But any future applicants hoping for tech utopia should mind too some of the more cynical comments we received. One insider told us: “A&O tries to be forward-thinking with mixed success. I’ve spent many hours on telephone insolvency searches when this new thing called ’email’ gets a guaranteed response in 20 minutes.” While another warned that on occasion “I have been asked to do such basic tasks that I’ve been unsure if they’re joking”. The hope is that in the future such moments encourage rookies to pop down to Fuse to see what the techies can come up with to ease their pain.
Read Allen & Overy’s full firm profile, including The Legal Cheek View and Insider Scorecard.
Bird & Bird
In the early days of the internet, Bird & Bird became one of the first law firms to establish its own website, choosing the quirky domain name twobirds.com way back in 1995. Its core specialism of telecommunications, media and technology (TMT) remain strong, with the firm’s rosy recent financial results reflecting a boom in the sector. Recent work highlights include advising the European Commission and UK government on changes to data protection regulations and acting for Nokia on its patent dispute with Apple.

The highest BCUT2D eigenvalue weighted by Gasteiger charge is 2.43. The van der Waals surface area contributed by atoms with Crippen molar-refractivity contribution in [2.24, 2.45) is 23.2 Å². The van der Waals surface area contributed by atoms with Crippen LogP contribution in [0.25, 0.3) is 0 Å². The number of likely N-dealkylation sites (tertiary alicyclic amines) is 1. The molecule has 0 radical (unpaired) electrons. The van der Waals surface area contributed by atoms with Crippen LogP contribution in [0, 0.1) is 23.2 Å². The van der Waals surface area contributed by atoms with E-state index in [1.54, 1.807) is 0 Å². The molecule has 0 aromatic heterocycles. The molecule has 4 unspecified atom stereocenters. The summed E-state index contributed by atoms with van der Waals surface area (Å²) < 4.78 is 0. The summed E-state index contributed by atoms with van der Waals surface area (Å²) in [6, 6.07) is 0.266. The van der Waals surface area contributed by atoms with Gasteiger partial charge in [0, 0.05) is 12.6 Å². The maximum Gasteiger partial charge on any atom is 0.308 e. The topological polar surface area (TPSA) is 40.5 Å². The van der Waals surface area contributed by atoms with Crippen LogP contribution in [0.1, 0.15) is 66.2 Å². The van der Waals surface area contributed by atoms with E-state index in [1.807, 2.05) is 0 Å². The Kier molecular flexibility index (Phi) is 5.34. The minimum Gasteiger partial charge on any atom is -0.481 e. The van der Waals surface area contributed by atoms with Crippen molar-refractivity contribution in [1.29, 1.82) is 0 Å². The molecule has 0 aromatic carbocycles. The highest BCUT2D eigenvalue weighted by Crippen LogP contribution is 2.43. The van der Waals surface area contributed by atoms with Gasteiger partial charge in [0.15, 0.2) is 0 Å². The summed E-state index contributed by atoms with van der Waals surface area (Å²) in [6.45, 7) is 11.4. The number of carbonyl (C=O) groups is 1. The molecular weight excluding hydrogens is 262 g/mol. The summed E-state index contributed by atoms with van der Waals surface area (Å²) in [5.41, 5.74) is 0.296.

On the lawtech side, Bird & Bird has perhaps felt less compelled to crow about developments than larger rivals, with the firm less shouty about pilots with AI stat-ups than many in the legal market
But that’s not to say it hasn’t been active. Recently Bird & Bird began working with Palo Alto-based legal software company Intapp, which focuses on data security. It’s this sort of perhaps more carefully thought-through move, allied to the firm’s longstanding expertise in TMT law, that helped it score an A* in the Legal Cheek Trainee and Junior Lawyer Survey 2017-18.
Bird & Bird trainees tell Legal Cheek that it is “very tech focused” and that it “invests in this and it shows”, particularly in the smaller departments that “tend to be better at giving you responsibility and interesting work”. Beware in Bird & Bird’s larger corporate teams that “admin-type work” continues to be the norm for those starting out with the firm.
Read Bird & Bird’s full firm profile, including The Legal Cheek View and Insider Scorecard.
With its smaller teams, Bristows — which takes on ten trainees each year — is not under the same kind of pressure as London’s global megafirms to boost its efficiency through technology. Already, the firm has a pretty lean model advising on the high end intellectual property, life sciences and IT law work in which it specialises.